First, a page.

Davidsonville Historic State Park in northeast Arkansas preserves Arkansas’s first platted (planned) town and the stories of the people who lived here. The people of Davidsonville churned butter as a necessary chore to keep their households running smoothly, but today is a fun activity to connect us to the past. In this photo essay, we will explore the very important task of churning butter and how we can make our own version at home.
Just like we have chores today, the people of Davidsonville had a long list of tasks to keep their household running smoothly. One of those tasks would be to churn butter. There are many different methods of making butter, but the most common way during the time of historic Davidsonville (1815-1830) would have been in a butter churn. Churns were most often made of clay or wood like the ones seen below.
Inside the churn is a wooden stick, called a dasher. The dasher would be moved up and down to separate the yellow butter fat from the milk fat. Just like churns come in different shapes and sizes dashers can vary too. Some dashers would have a cross pattern at the end or a circle with holes in it like the two seen above.
The butter-making process would begin by milking cows in the morning and letting the milk sit in a cool spot until fatty part of the milk, called cream, rose to the top of the container. Once the cream rose it would be skimmed off and added to the churn to be churned into butter.
Today we have the luxury of grocery stores and refrigerators and don’t have to worry about milking the cows or spending all day churning butter. However, it can still be a fun task and a good skill to learn. To churn your own butter all you will need is a mason jar, heavy whipping cream, two containers (one for buttermilk and one for the butter), a bowl, and cold water.
The first thing you will want to do is fill the mason jar halfway with the heavy cream. Cream is the only ingredient you will need unless you want to make different types of butter such as salted butter or herb butter.
To help the process go quicker it is good to let the cream get to 60 degrees Fahrenheit, we left ours out for about an hour and a half at room temperature.
Next, you will start shaking the jar back and forth for about 8 minutes. This is a fun task to do with multiple people as you can pass the jar around and everyone gets a turn.
Around two minutes the cream in the jar will start to look like whipped cream and it will feel like nothing in the jar is moving - but keep shaking!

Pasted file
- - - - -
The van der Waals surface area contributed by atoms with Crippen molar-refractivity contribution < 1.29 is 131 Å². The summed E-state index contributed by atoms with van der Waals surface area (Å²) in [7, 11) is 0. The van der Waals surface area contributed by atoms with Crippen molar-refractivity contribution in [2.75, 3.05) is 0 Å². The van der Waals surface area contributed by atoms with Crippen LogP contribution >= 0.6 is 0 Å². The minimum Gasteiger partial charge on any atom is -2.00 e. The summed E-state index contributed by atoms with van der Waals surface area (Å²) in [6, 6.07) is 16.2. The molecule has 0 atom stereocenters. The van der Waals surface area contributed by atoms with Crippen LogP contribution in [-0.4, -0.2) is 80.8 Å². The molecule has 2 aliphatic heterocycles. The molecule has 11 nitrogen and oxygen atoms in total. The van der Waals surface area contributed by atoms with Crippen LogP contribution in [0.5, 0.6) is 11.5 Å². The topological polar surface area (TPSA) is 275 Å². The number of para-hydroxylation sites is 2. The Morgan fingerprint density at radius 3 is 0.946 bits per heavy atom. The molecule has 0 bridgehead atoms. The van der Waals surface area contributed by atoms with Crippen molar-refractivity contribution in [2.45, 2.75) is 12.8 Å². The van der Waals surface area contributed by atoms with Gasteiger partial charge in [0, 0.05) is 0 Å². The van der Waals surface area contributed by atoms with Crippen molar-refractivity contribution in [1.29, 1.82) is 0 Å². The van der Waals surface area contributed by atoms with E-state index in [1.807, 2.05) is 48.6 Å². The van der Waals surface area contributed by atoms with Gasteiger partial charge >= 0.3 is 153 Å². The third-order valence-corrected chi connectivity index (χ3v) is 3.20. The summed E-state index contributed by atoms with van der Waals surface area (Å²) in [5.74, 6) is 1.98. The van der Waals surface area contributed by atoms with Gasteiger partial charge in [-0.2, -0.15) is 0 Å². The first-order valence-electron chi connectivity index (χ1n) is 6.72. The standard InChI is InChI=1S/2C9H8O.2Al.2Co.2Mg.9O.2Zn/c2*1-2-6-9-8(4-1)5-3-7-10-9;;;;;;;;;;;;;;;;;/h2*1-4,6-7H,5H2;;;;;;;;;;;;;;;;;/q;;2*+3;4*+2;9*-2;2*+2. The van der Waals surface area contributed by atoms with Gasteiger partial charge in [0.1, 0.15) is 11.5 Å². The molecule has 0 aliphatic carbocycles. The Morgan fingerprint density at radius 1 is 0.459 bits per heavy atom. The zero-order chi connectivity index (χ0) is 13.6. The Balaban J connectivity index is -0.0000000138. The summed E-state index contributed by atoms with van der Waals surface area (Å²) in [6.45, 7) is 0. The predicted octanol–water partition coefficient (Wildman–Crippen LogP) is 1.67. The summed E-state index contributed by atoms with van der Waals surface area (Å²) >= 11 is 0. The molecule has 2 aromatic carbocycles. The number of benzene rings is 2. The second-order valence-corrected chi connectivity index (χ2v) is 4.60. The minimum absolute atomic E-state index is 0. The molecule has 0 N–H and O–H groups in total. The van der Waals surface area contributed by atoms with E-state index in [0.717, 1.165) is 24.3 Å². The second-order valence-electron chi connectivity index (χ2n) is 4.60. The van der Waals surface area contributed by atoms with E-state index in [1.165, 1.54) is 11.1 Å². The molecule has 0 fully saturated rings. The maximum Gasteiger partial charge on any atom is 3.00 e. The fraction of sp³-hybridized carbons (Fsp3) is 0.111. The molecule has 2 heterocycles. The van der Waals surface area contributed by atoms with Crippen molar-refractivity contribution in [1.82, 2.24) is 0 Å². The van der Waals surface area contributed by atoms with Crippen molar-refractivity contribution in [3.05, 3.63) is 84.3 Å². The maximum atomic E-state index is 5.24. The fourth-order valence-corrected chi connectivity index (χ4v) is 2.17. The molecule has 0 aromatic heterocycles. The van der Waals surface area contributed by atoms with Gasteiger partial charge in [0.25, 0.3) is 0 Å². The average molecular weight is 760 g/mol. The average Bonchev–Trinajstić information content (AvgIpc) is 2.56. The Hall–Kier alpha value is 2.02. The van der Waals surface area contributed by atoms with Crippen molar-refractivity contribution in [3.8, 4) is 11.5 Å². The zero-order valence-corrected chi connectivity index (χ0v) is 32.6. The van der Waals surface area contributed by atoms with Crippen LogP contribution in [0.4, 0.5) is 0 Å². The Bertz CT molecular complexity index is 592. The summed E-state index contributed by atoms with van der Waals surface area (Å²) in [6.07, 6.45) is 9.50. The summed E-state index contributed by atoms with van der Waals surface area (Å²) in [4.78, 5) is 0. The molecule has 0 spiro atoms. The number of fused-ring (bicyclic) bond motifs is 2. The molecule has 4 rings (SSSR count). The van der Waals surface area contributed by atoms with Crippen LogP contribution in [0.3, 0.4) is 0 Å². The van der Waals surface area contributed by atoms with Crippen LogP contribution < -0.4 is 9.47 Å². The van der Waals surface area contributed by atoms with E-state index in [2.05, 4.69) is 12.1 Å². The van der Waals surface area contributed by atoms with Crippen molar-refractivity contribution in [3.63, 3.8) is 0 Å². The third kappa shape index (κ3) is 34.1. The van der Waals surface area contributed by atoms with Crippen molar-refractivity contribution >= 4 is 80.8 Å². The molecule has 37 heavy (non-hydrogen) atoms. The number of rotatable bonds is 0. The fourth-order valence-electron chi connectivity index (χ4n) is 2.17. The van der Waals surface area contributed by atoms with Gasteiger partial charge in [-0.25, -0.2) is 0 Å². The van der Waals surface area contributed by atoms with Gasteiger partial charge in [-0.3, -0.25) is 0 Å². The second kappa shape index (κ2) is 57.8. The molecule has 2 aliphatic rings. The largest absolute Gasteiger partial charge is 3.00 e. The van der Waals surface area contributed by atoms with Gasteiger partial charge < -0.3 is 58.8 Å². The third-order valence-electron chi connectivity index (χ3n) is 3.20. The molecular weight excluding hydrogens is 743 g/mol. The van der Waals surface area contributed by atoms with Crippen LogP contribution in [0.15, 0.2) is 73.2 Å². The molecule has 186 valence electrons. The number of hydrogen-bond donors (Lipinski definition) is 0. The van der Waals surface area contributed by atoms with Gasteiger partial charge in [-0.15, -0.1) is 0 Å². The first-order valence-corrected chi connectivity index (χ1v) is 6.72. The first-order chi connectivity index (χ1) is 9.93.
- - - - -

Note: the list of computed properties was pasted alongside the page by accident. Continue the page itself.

After two minutes the cream in the jar should look fluffy like whipped cream.
After shaking for about 5-6 minutes, the cream should start to look more like ricotta or cottage cheese. You’re close to having butter, but not quite there yet. Keep shaking for about two more minutes.
After an additional one to two minutes you should start to see the buttermilk separate from the butter and you will see the butter form into a ball. Once you see the ball of butter forming, shake the jar for an additional 30 seconds and remove the lid.
Once the ball of butter has formed and your lid is off, it is time to separate the butter from the buttermilk. This can be done using a strainer or by carefully pouring out the buttermilk and keeping the butter in the jar, using the jar lid as a makeshift barrier. Your buttermilk can now be used in recipes that call for it, such as buttermilk pancakes or biscuits.
Once you remove the buttermilk, it is now time to remove and wash the butter. As you can see in the photo there is still some buttermilk surrounding the butter that needs to be washed off so that our end product is pure butter.
To wash the butter you will need cool or cold water. When you pour the water over the butter the liquid coming off will be milky or cloudy. Discard the liquid and pour water over the butter ball until the water runs clear.
After washing the butter, put it in your butter container and enjoy!
While this may be a fun activity for us today, it would have been one of the many chores for the people of historic Davidsonville to provide a good meal for their families. You can do this activity at home, or perhaps you want to do it at your campsite while visiting the park! Check out our park webpage to learn more about the park and make your camping reservations.
If you enjoyed this activity let us know by posting a picture of your own creations and tagging Arkansas State Parks on Facebook or Instagram or using the hashtag #ARStateParks.